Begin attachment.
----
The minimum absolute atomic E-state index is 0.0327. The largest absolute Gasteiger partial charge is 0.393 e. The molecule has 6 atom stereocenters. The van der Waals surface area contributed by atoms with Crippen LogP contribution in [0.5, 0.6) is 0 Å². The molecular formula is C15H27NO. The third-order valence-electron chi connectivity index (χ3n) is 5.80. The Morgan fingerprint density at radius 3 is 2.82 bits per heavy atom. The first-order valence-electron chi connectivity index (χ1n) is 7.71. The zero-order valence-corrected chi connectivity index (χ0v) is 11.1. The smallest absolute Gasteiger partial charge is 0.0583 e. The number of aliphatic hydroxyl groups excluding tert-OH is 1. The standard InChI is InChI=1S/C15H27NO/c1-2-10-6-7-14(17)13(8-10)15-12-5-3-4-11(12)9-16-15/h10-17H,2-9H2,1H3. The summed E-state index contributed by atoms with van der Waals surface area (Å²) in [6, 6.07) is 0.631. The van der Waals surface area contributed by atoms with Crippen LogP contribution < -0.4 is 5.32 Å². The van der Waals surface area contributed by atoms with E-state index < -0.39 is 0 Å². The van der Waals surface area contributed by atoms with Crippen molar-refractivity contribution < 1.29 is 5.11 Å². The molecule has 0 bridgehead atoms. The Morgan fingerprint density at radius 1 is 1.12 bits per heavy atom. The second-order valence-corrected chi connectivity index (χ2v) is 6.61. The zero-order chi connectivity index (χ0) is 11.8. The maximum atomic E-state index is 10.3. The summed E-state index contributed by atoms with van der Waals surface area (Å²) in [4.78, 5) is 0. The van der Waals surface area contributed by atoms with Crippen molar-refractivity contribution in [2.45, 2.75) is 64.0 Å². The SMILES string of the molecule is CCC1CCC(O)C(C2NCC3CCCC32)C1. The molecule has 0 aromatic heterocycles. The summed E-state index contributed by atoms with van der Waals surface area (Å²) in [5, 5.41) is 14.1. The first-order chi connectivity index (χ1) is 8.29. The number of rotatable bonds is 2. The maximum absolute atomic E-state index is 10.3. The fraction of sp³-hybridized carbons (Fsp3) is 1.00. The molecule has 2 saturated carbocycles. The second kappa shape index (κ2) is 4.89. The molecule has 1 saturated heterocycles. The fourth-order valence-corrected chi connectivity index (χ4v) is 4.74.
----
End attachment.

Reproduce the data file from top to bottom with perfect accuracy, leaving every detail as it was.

The minimum absolute atomic E-state index is 0.0327. The largest absolute Gasteiger partial charge is 0.393 e. The molecule has 6 atom stereocenters. The van der Waals surface area contributed by atoms with Crippen LogP contribution in [0.5, 0.6) is 0 Å². The molecular formula is C15H27NO. The third-order valence-electron chi connectivity index (χ3n) is 5.80. The Morgan fingerprint density at radius 3 is 2.82 bits per heavy atom. The first-order valence-electron chi connectivity index (χ1n) is 7.71. The zero-order valence-corrected chi connectivity index (χ0v) is 11.1. The smallest absolute Gasteiger partial charge is 0.0583 e. The number of aliphatic hydroxyl groups excluding tert-OH is 1. The standard InChI is InChI=1S/C15H27NO/c1-2-10-6-7-14(17)13(8-10)15-12-5-3-4-11(12)9-16-15/h10-17H,2-9H2,1H3. The summed E-state index contributed by atoms with van der Waals surface area (Å²) in [6, 6.07) is 0.631. The van der Waals surface area contributed by atoms with Crippen LogP contribution < -0.4 is 5.32 Å². The van der Waals surface area contributed by atoms with E-state index < -0.39 is 0 Å². The van der Waals surface area contributed by atoms with Crippen molar-refractivity contribution < 1.29 is 5.11 Å². The molecule has 0 bridgehead atoms. The Morgan fingerprint density at radius 1 is 1.12 bits per heavy atom. The second-order valence-corrected chi connectivity index (χ2v) is 6.61. The zero-order chi connectivity index (χ0) is 11.8. The maximum atomic E-state index is 10.3. The summed E-state index contributed by atoms with van der Waals surface area (Å²) in [4.78, 5) is 0. The van der Waals surface area contributed by atoms with Crippen molar-refractivity contribution in [2.45, 2.75) is 64.0 Å². The SMILES string of the molecule is CCC1CCC(O)C(C2NCC3CCCC32)C1. The molecule has 0 aromatic heterocycles. The summed E-state index contributed by atoms with van der Waals surface area (Å²) in [5, 5.41) is 14.1. The first-order chi connectivity index (χ1) is 8.29. The number of rotatable bonds is 2. The maximum absolute atomic E-state index is 10.3. The fraction of sp³-hybridized carbons (Fsp3) is 1.00. The molecule has 2 saturated carbocycles. The second kappa shape index (κ2) is 4.89. The molecule has 1 saturated heterocycles. The fourth-order valence-corrected chi connectivity index (χ4v) is 4.74.